With cash costs at its two mines of $5-6 at Thompson Creek and $8-9 at Endako, Thompson Creek sits below the marginal cash cost producer at $10-11 and is generally in the middle of the cost curve among primary molybdenum producers. The lowest quartile of primary molybdenum producers has $4-5 cash costs. Most of the molybdenum mines located in China are considered to be the highest costs mines at $10-11 cash costs. Chinese mines represent 25% of global production. When molybdenum prices dipped below $10 in November, China went from being an exporter of molybdenum to being an importer of molybdenum. While only an anecdotal example, it does support the thesis that $10 represents the marginal producer cost.

Well-regarded management team

CEO, Kevin Loughery, is very well-respected within the mining community and has developed a good reputation for being a strong operator as well as very focused on creating shareholder value. Management’s recent decision to immediately stop the expansion of its Endako mine is a perfect example. Significant amounts of work and money had already been spent to begin expanding the Endako mine. It is easy to see how inertia and sunk cost mentality could have taken over and encouraged management to continue developing the expansion project despite the precipitous fall in molybdenum prices. However, management plans to wind down the expansion in a manner that will allow for a quick restart of the project if/when molybdenum prices rebound.

Molybdenum Supply cuts have begun

Codelco has announced a 10% supply reduction (4mm lbs). Freeport has announced a 25% supply reduction at its Henderson mine (10mm lbs). Freeport has also announced the suspension of its new build Climax mine, expected to produce 20+mm annually. Other new build projects such as General Moly and Moly Mines have been suspended indefinitely due to a lack of financing. Due to the fall in molybdenum prices and the credit freeze on new developments, no new supplies of molybdenum will be coming onto the market for a minimum of 2-3 years. Additionally, due to the fall in copper prices, copper suppliers have begun to cut their production schedules, which will inevitably cut back the supply of molybdenum.

Significant upside upon rebound in molybdenum prices

As the chart below indicates, Thompson Creek is able to remain free cashflow positive above $8 molybdenum prices. At prices of $15 and higher, Thompson Creek generates substantial free cashflow, providing significant upside in the stock. $15 is a key level as it represents the threshold needed for new greenfield projects to break-even. Without prices above $15, it is unlikely new supply will re-enter the market. Even if prices do rise above $15, new supply is a minimum of 2-3 years away from being able to come on-line. The chart below also assumes that Thompson Creek would elect to reduce production (first at its higher cost Endako mine) should molybdenum prices drop below $8/lb. Having open-pit mines is a key and critical element as it allows the Thompson Creek management team the flexibility to be able to react to falling prices and reduce/stop production as well as the ability to restart production rather quickly upon a rise in prices. Underground mines often do not provide the same flexibility as stopping production on an underground mine for a pro-longed period can result in a collapse of the mine structure.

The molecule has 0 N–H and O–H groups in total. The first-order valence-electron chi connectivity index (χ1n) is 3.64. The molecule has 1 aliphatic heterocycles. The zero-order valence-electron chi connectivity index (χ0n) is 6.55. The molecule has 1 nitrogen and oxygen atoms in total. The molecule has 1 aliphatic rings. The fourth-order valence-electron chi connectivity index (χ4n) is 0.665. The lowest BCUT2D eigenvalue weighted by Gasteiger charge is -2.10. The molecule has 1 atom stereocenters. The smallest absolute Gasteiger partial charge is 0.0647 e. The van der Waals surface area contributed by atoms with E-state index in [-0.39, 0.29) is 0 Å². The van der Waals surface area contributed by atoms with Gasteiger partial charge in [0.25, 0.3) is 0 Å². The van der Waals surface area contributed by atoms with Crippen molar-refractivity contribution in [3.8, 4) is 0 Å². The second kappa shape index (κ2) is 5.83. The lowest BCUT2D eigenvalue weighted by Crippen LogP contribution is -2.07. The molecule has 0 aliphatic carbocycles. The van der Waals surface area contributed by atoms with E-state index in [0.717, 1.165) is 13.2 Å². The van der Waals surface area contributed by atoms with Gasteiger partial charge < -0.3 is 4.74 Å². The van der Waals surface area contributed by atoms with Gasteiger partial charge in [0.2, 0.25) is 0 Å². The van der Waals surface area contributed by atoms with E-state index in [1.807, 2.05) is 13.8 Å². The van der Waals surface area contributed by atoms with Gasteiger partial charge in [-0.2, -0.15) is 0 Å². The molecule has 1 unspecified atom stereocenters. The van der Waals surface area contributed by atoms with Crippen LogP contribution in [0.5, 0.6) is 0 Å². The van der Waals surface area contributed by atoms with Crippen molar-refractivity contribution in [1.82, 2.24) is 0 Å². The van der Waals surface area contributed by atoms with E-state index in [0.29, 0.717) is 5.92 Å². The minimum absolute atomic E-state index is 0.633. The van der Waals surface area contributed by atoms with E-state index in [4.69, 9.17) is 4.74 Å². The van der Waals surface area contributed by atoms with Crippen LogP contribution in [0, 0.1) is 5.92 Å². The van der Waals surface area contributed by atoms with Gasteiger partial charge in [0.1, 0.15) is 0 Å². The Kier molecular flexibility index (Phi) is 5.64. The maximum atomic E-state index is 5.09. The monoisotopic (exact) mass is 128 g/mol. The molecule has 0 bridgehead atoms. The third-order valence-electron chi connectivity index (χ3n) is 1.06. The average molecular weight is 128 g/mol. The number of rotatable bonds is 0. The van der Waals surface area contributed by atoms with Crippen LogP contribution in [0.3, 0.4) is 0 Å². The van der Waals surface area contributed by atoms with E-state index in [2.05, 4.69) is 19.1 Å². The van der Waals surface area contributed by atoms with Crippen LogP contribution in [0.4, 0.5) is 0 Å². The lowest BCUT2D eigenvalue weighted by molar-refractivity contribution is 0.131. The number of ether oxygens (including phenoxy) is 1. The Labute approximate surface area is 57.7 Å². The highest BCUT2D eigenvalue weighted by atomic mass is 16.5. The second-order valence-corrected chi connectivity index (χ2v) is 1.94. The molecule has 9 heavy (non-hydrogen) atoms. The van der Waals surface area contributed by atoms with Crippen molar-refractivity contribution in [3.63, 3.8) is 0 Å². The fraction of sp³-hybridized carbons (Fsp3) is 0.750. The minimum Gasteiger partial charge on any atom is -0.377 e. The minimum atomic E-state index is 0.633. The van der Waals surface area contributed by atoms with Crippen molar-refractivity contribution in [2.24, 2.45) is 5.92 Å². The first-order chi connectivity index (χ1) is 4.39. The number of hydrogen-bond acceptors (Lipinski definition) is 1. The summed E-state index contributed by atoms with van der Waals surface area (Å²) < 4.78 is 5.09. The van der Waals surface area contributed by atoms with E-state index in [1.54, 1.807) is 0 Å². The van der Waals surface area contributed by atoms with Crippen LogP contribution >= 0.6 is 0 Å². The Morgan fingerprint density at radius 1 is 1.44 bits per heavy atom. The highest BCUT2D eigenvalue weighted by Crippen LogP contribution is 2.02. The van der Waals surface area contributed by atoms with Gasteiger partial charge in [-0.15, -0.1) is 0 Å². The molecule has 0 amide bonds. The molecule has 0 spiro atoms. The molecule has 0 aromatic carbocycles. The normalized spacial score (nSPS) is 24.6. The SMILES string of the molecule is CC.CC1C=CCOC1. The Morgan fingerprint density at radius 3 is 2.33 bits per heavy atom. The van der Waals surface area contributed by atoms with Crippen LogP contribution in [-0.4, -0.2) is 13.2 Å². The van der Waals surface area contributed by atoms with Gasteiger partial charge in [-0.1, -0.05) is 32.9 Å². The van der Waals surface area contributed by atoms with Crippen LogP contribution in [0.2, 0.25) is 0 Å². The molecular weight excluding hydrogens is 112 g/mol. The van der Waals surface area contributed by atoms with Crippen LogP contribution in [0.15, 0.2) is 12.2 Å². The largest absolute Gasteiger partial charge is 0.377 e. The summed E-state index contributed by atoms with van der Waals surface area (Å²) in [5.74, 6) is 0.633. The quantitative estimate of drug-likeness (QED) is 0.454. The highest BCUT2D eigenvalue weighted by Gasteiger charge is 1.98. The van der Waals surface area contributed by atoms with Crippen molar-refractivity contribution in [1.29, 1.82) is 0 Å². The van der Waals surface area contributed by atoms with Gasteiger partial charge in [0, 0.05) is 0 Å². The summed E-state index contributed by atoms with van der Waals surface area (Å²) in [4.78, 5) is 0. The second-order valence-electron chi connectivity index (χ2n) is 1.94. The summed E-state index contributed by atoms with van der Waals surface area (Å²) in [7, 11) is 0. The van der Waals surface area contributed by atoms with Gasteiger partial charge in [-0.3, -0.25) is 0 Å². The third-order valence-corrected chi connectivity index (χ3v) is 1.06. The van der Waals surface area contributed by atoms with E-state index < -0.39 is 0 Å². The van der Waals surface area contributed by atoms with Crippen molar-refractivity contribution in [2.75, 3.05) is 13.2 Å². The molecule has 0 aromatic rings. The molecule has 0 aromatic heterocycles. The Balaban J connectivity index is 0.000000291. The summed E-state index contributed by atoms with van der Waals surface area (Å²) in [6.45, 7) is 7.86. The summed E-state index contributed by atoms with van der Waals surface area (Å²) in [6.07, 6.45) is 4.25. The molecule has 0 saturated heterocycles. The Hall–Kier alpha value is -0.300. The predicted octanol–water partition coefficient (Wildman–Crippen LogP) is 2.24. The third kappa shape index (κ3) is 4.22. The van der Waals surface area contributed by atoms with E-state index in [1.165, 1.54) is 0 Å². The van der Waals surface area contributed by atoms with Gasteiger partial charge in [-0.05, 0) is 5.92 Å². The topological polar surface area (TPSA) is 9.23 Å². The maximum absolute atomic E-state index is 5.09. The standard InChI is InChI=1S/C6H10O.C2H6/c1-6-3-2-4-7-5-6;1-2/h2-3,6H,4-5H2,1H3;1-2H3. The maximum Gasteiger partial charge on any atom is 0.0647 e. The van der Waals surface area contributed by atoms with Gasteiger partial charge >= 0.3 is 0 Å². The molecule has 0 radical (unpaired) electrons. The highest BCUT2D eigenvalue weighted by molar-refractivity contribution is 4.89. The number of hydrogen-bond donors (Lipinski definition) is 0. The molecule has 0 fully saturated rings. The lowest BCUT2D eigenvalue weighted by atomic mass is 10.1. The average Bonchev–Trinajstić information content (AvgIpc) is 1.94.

2009 Estimates

Based on Mgmt Guidance

Low Production

High Production

TCM Volume (mm lbs)

                 24.5

               26.0

Cash Costs

 $              6.00

 $            5.00

Endako Volume (mm lbs)

                   7.0

                 8.0

Cash Costs

 $              9.00

 $            8.00

Moly Prices

 $            10.00

 $          10.00

Gross Profit

               105.0

             146.0

D&A

                 42.0

               42.0

SG&A

                 20.0

               20.0

EBIT

                 43.0

               84.0

Tax Rate

33%

33%

Net Income

                 28.8

               56.3

Sustaining Capex

                (36.0)

              (36.0)

D&A

                 42.0

               42.0

FCF

                 34.8

               62.3

Fully Diluted Shares Outstanding

               135.0

             135.0

CF/Share

 $              0.26

 $            0.46

Current TC Share Price

 $              3.63

 $            3.63

FCF Yield

7%

13%



2009 FCF Yield*

 

 Moly Prices

                    

                         $8.00

 $      9.00

 $      10.00

 $      12.00

 $      15.00

 $      20.00

 $      25.00

 $      30.00

 TC Volume

                            27.0

-2.7%

4.6%

12.0%

23.1%

41.6%

60.0%

78.5%

 (TCM + Endako)

                            29.0

-2.2%

5.7%

13.7%

25.6%

45.4%

65.2%

85.0%

                            31.0

-1.6%

6.8%

15.3%

28.0%

49.2%

70.4%

91.6%

                            33.0

-1.1%

7.9%

16.9%

30.5%

53.0%

75.6%

98.2%

                            35.0

-0.6%

9.0%

18.6%

32.9%

56.9%

80.8%

104.7%

                            37.0

0.0%

10.1%

20.2%

35.4%

60.7%

86.0%

111.3%

 * Higher end of cash costs assumed

Catalyst